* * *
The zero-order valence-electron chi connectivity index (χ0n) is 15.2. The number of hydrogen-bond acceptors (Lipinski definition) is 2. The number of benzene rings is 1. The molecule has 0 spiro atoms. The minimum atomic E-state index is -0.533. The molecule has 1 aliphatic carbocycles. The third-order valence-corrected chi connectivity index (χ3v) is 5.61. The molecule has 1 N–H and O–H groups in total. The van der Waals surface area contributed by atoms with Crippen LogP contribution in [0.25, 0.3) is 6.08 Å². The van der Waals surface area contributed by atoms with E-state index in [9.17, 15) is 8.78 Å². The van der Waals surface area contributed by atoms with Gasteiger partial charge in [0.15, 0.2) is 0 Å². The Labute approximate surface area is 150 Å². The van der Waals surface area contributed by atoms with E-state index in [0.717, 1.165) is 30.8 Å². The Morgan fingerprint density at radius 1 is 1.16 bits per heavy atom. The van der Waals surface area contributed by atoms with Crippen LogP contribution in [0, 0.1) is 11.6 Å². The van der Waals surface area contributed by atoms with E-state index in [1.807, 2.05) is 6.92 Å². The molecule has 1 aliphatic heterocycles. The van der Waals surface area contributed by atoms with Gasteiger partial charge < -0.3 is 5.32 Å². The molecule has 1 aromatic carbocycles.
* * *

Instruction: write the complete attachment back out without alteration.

The zero-order valence-electron chi connectivity index (χ0n) is 15.2. The number of hydrogen-bond acceptors (Lipinski definition) is 2. The number of benzene rings is 1. The molecule has 0 spiro atoms. The minimum atomic E-state index is -0.533. The molecule has 1 aliphatic carbocycles. The third-order valence-corrected chi connectivity index (χ3v) is 5.61. The molecule has 1 N–H and O–H groups in total. The van der Waals surface area contributed by atoms with Crippen LogP contribution in [0.25, 0.3) is 6.08 Å². The van der Waals surface area contributed by atoms with E-state index in [9.17, 15) is 8.78 Å². The van der Waals surface area contributed by atoms with Gasteiger partial charge in [0.15, 0.2) is 0 Å². The Labute approximate surface area is 150 Å². The van der Waals surface area contributed by atoms with E-state index in [0.717, 1.165) is 30.8 Å². The Morgan fingerprint density at radius 1 is 1.16 bits per heavy atom. The van der Waals surface area contributed by atoms with Crippen LogP contribution in [0, 0.1) is 11.6 Å². The van der Waals surface area contributed by atoms with E-state index in [1.807, 2.05) is 6.92 Å². The molecule has 1 aliphatic heterocycles. The van der Waals surface area contributed by atoms with Gasteiger partial charge < -0.3 is 5.32 Å². The molecule has 1 aromatic carbocycles.